In this teaching, we examine the position of premillennialism in light of Revelation 20:1-6, and try to understand the role of the Church and the place of Israel in this coming future kingdom, over which shall rule Messiah at His Second Coming.
All that has gone before us in past chapters, is preparing us for the one pinnacle, supreme event that is to appear in this chapter, namely the Second Coming of the Lord Jesus Christ. The single greatest event in history without exception, to which the prophets of old bore witness, was Messiah’s first coming. The single greatest event to take place after this, to which again, the prophets of old bore witness, is Messiah’s Second Coming! It is for this momentous event, that all of nature and history awaits, not least those of us called and chosen in Him!
In this twenty-ninth teaching part, we look at this fascinating topic and its timing. Come, Lord Jesus, Maranatha!
A heard is cry coming from heaven; “...the marriage of the Lamb is come, and his wife hath made herself ready”. This, to the Western mind, seems strange language upon first sight. In what sense are we to understand this seeming conundrum? How can the Church be identified as the wife of Christ before the marriage? In order to understand this, we must understand marriage in the context of Jewish culture. In this 28th teaching part, we turn our attention to this great marriage supper and the need for the bride of Christ to make herself ready for her Bridegroom’s coming!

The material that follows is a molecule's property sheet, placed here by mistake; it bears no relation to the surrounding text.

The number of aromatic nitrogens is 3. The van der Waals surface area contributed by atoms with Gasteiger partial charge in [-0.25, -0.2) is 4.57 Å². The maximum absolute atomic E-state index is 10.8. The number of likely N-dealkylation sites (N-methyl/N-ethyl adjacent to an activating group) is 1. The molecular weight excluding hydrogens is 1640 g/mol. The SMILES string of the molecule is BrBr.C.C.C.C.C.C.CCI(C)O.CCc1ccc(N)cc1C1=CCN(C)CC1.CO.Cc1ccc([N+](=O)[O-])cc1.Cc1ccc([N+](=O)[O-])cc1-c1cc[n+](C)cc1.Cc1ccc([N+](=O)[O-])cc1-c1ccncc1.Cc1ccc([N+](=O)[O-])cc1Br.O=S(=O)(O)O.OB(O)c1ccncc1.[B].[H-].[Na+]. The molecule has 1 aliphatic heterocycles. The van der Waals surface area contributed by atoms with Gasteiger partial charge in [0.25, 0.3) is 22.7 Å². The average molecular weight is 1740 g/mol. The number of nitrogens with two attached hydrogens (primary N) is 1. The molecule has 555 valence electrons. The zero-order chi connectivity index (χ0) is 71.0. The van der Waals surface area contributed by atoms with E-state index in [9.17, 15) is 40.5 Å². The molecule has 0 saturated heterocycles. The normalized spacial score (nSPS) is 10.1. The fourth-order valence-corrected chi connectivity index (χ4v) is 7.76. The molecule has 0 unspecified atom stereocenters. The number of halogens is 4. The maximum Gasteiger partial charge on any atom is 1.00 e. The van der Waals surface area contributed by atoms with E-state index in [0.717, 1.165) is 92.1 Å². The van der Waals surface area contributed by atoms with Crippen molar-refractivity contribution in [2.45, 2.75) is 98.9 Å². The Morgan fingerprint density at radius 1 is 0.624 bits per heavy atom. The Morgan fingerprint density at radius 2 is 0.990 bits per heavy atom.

“Babylon the great is fallen, is fallen”. The thought of it!! The unthinkable has taken place!! In one hour, her judgment has come and the great city which once ruled over nations has fallen from her height of prominence and now has become the habitation of devils and every foul spirit.
In this eighteenth chapter, we explore the fall of this great city and reflect upon its sudden ruin.
We have mention made for the first time in Revelation, of a great whore who sits upon many waters. Arrayed in purple and scarlet, decked with gold, precious stones and pearls, she is being carried along by the beast of Revelation 13. Written upon her forehead is a number of names and John saw the woman drunk with the blood of the Saints. Who is this woman and why is she depicted in this way? What is her relationship to the beast and why is she counted as a harlot? All of these questions and others besides, we endeavour to answer in this teaching part as we look at the imagery of the woman and the beast she is sat upon.